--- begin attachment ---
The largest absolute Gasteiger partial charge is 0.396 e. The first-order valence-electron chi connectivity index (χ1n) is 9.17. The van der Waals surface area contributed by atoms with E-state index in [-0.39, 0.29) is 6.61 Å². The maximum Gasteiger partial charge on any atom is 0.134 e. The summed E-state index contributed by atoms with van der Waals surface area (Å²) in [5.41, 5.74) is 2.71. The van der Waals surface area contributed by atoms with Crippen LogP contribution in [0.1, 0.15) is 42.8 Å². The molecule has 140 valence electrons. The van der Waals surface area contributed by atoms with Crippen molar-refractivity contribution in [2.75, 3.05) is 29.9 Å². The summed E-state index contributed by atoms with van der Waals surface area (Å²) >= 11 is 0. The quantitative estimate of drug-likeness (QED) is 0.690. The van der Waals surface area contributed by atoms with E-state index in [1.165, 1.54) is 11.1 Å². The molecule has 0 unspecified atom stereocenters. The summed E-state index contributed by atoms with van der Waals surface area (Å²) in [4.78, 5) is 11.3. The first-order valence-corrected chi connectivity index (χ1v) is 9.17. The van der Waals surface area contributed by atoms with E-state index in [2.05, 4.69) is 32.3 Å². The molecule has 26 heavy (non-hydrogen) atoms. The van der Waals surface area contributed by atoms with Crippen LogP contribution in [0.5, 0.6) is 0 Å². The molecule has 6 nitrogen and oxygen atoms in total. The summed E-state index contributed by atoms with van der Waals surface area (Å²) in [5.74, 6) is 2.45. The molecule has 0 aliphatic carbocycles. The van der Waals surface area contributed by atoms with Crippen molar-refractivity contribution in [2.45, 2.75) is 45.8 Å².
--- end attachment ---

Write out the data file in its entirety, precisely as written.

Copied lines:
The largest absolute Gasteiger partial charge is 0.396 e. The first-order valence-electron chi connectivity index (χ1n) is 9.17. The van der Waals surface area contributed by atoms with E-state index in [-0.39, 0.29) is 6.61 Å². The maximum Gasteiger partial charge on any atom is 0.134 e. The summed E-state index contributed by atoms with van der Waals surface area (Å²) in [5.41, 5.74) is 2.71. The van der Waals surface area contributed by atoms with Crippen LogP contribution in [0.1, 0.15) is 42.8 Å². The molecule has 140 valence electrons. The van der Waals surface area contributed by atoms with Crippen molar-refractivity contribution in [2.75, 3.05) is 29.9 Å². The summed E-state index contributed by atoms with van der Waals surface area (Å²) >= 11 is 0. The quantitative estimate of drug-likeness (QED) is 0.690. The van der Waals surface area contributed by atoms with E-state index in [1.165, 1.54) is 11.1 Å². The molecule has 0 unspecified atom stereocenters. The summed E-state index contributed by atoms with van der Waals surface area (Å²) in [4.78, 5) is 11.3. The first-order valence-corrected chi connectivity index (χ1v) is 9.17. The van der Waals surface area contributed by atoms with E-state index in [2.05, 4.69) is 32.3 Å². The molecule has 26 heavy (non-hydrogen) atoms. The van der Waals surface area contributed by atoms with Crippen LogP contribution in [0.5, 0.6) is 0 Å². The molecule has 6 nitrogen and oxygen atoms in total. The summed E-state index contributed by atoms with van der Waals surface area (Å²) in [5.74, 6) is 2.45. The molecule has 0 aliphatic carbocycles. The van der Waals surface area contributed by atoms with Crippen molar-refractivity contribution in [2.45, 2.75) is 45.8 Å².